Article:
May 22, 2019

America's rat renaissance

Illustration: Rebecca Zisser/Axios

One not-fun consequence of booming cities is the scourge of rats, well fed by trash, warmed by climate change, and bringing new health threats and general grossness with them.

The big picture: “Everywhere I go, rat populations are up,” scientist Robert Corrigan tells the NYT.

  • He estimates that rat numbers may be up 15–25% in some municipalities, including Philadelphia, Los Angeles, New York City and Washington, D.C.

By the (horrifying) numbers, courtesy of National Geographic:

  • "[A] litter of nine pups 10 weeks into the year would grow to 270 pups by the 30th week and wrap up with a whopping 11,907 rats by year’s end."
  • "Rats usually reach sexual maturity by 12 weeks, and litters can vary from two to 14 pups."
  • "Reproductive rates are highly dependent on environment. The more shelter, food, and trash, the higher the rat count."

What's next: Cities are trying lots of things to fix their rat problems, and they're mostly failing.

  • Poisoning and suffocation (via dry ice) has mostly failed. Survivors can rapidly repopulate an area.
  • D.C. has even tried sterilizing the little devils.
  • On the other coast: "Rat-infested piles of rotting garbage left uncollected by the city of Los Angeles, even after promises to clean it up, are fueling concerns about a new epidemic after last year's record number of flea-borne typhus cases." (NBC 4 LA)

The bottom line: "Until cities radically change how they deal with their trash, Corrigan says, 'the rats are winning this war.'"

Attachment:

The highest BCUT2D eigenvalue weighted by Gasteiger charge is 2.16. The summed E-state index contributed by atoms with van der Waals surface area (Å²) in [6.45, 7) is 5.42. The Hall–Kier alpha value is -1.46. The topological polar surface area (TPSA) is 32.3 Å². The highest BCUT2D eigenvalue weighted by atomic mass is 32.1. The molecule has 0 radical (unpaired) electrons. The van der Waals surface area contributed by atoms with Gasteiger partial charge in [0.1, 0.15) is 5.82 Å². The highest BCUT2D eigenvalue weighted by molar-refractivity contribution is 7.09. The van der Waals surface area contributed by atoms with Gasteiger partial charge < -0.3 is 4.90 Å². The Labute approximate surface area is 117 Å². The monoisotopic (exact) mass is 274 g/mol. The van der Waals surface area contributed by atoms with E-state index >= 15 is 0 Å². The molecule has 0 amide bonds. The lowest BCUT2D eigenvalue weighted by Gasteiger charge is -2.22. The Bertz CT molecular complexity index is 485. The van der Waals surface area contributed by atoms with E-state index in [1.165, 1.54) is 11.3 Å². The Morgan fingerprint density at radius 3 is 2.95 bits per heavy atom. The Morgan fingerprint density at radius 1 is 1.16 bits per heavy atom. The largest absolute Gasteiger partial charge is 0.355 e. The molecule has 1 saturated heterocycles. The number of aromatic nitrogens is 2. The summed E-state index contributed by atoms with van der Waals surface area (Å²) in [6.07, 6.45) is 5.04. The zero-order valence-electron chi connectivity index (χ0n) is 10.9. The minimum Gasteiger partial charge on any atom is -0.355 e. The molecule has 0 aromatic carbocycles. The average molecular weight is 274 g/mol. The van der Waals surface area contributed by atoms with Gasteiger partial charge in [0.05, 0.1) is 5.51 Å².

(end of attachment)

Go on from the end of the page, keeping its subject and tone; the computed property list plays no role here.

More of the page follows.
Go deeper

America's dwindling executions

The Trump administration wants to reboot federal executions, pointing to a 16-year lapse, but Pew Research reports the government has only executed three people since 1963.

The big picture: Nearly all executions in the U.S. are done by states. Even those have been steadily dropping for two decades, per the Bureau of Justice Statistics (BJS) — marking a downward trend for all executions in the country.

Top NSC official may be moved after "Anonymous" rumor fallout

President Trump at the Daytona 500. (Photo: Chris Graythen/Getty Images)

Top Trump administration officials are in discussions to reassign deputy national security adviser Victoria Coates to the Department of Energy from the National Security Council, per two sources familiar with the planning.

Why it matters: Coates' working relationship with National Security Adviser Robert O'Brien, who elevated her to the deputy role only months ago, has strained amid an effort by some people inside the administration to tag her as "Anonymous" — a charge she has vehemently denied to colleagues.

Jeff Bezos commits $10 billion for climate change research

Bezos at Amazon Smbhav in New Delhi on Jan. 15. Photo: Sajjad Hussain/AFP via Getty Images

Amazon founder Jeff Bezos announced the launch of his "Earth Fund" on Monday via Instagram to fund climate change research and awareness.

What he's saying: Bezos says he's initially committing $10 billion to fund "scientists, activists, and NGOS" that are working on environmental preservation and protection efforts.